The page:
Reg review of 2011: Jobs, floaters and 90,000 tons of radioactive water

Cue commentards going nuclear ...

Secure remote control for conventional and virtual desktops

No more PC spin-outs

Compare that to the year before, when Apotheker was hailed by board member Robert Ryan as a "strategic thinker with a passion for technology, wide-reaching global experience and proven operational discipline - exactly what we were looking for in a CEO. After more than two decades in the industry," Ryan added, "he has a strong track record of driving technological innovation, building customer relationships and developing world-class teams."

Nixing the PC spin-out was one of Whitman's first acts.

Whitman's reign ended a turbulent year under Apotheker. Her appointment seemed to indicate that those running the world's largest PC company had given up on the idea that an ideologist - a software ideologist in this case - could put HP on new course. In Whitman, HP had picked a business operator - a technocrat - who, as eBay's CEO, had ran a company that was a technology consumer and that used software, services and data centers to grow the business. She wasn't known for prescribing a bold directions or for being Ms Software.

Hopefully, for HPs sake, this will mean evolution into the kind of post-PC future Apotheker thought he could force.

There are challenges. HP's cloud has yet to materialise, despite much hot air and talk of OpenStack. HP's tablets will run Windows 8 not webOS; while that means HP's tablets should have the familiarity of Windows on the PC and reflect the kind of steady-as-she-goes comfortable thinking HP wanted, there's no guarantee that Windows 8 tables can do any better against the iPad than the webOS-powered TouchPad. No matter what happens to these new ideas, though, at least HP will have the PC business to help keep things ticking over.

Fukushima crisis: from nature, a mighty wave

In 2011, the most powerful earthquake in history resulted in the biggest catastrophe to hit Japan since the second world war.

The quake, a magnitude 8.9, struck off the northeast coast of Japan on March 11 and was so powerful it knocked the planet several feet off of its axis.

It also unleashed a fearsome tsunami wave. Traveling as fast as a jet airliner, the wave hit Japan's coast, wiping out entire towns and villages: officially, 19,000 people were killed by the quake and wave.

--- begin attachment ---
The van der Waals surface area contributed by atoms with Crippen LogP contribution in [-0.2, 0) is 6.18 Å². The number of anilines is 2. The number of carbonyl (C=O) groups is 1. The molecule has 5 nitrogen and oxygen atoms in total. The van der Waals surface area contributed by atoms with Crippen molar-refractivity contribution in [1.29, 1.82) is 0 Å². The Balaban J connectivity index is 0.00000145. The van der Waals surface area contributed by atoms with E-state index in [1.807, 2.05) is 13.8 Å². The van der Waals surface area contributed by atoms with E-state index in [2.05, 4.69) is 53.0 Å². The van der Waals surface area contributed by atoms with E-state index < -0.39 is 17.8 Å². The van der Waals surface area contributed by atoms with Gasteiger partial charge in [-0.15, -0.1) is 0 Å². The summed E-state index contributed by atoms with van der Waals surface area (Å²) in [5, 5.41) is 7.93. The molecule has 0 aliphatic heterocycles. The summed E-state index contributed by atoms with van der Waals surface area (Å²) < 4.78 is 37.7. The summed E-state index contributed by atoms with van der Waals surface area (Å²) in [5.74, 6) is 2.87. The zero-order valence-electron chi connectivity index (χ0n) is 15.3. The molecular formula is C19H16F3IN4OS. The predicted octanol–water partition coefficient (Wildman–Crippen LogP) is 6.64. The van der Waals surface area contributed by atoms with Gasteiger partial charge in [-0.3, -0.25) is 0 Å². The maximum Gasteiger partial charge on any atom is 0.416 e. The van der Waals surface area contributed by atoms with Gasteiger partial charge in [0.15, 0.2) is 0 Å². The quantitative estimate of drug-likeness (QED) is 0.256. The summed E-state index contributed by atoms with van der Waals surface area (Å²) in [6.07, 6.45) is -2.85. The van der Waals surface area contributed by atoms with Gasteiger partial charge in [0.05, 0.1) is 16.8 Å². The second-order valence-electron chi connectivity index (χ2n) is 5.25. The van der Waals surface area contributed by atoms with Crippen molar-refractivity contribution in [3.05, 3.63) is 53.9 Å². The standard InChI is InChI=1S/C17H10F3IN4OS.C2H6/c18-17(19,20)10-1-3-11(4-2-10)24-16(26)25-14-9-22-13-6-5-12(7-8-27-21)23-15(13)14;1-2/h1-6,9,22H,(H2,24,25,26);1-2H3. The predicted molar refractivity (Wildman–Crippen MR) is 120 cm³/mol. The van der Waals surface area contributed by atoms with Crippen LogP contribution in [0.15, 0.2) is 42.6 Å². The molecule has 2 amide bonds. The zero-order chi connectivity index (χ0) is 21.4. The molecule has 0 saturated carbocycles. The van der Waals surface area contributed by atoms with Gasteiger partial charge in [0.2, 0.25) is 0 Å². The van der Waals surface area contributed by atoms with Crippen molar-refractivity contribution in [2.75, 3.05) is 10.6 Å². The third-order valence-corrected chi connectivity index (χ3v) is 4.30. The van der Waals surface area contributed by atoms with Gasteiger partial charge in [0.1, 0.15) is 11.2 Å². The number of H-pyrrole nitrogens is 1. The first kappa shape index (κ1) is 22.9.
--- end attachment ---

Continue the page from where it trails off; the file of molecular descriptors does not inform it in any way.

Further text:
The tsunami also triggered one of the most serious civil nuclear accidents in history, when it struck the Fukushima Dai-ichi nuclear power plant on Japan's northeast coast.

The plant managed to survive the quake but the tsunami shut down the plant's back-up generators responsible for cooling four nuclear generators. A following combination of explosions and meltdown resulted in the release of radioactive caesium and iodine into the atmosphere.

Around 160,000 residents were ordered out of their homes in the 20km area around Fukushima and an exclusion zone established. The Japanese government now reckons it will be 20 years before residents can return.

During the darkest hours of the crisis, when there seemed no containment in sight, there were scares over contamination of milk and water, of radioactivity hitting the atmosphere and of running into the waters of the Pacific Ocean. It didn't help that a US carrier that happened to be the region, the USS Ronald Reagan, was pulled back as a precautionary step.

The media reporting didn't take down levels of tension, as comparisons with the Chernobyl explosion and meltdown in 1986 were quickly, and inevitably, drawn.

Explosions and meltdown at the Fukushima Dai-ichi nuclear plant

The hospitalisation of two plant workers for exposure to "higher-than-normal" radiation rates was a gift to a media gripped by nuke fear. In fact, the pair took a shot of around 170 millisieverts to the skin on their legs. The accepted value is for 100 mSv in an emergency, although the World Health Organization's limit is 500 mSv. In Chernobyl, about 134 plant workers and firefighters received does of 800 to 16,000 mSv and suffered acute radiation sickness as a result; of these, 28 died within the first three months from their injuries.

While Chernobyl and Fukushima both received International Atomic Energy Agency (IAEA) Level 7 severity ratings, Fukushima saw less radiation released than Chernobyl; also, there were no casualties attributed to radiation compared to 64 at Chernobyl.

Nine months later, the authorities have achieved a state of "cold shut-down" with the reactor's fuel having cooled to a temperature where there's no nuclear reaction, while little radiation is being released into the atmosphere.

Japan's authorities must now work out how to physically contain the damaged reactors, with a Chernobyl-style sarcophagus. The prospect of people returning to the exclusion zone is a generation away as radiation readings in the zone are as high as 200 mSv per year – the maximum dose allowed for a worked in the US nuclear industry is 50 mSv per year and a US civilian is 6.2 mSv per year from natural and man-made radiation sources. The real problem is the presence of caesium 137, which digs into soil, and finds its way into the food chain. This has a half life of 30 years.

Meanwhile, there's the small problem of what to do with 90,000 tons of radioactive water that was dumped on the heating cores at the height of the crisis and that is now sitting in huge containment vessels. ®

The roundup was too large to squeeze into one article. Look out for part 2 over the next few days, giving you a much-needed distraction from the Christmas family frenzy. Don't say we never do anything for you.

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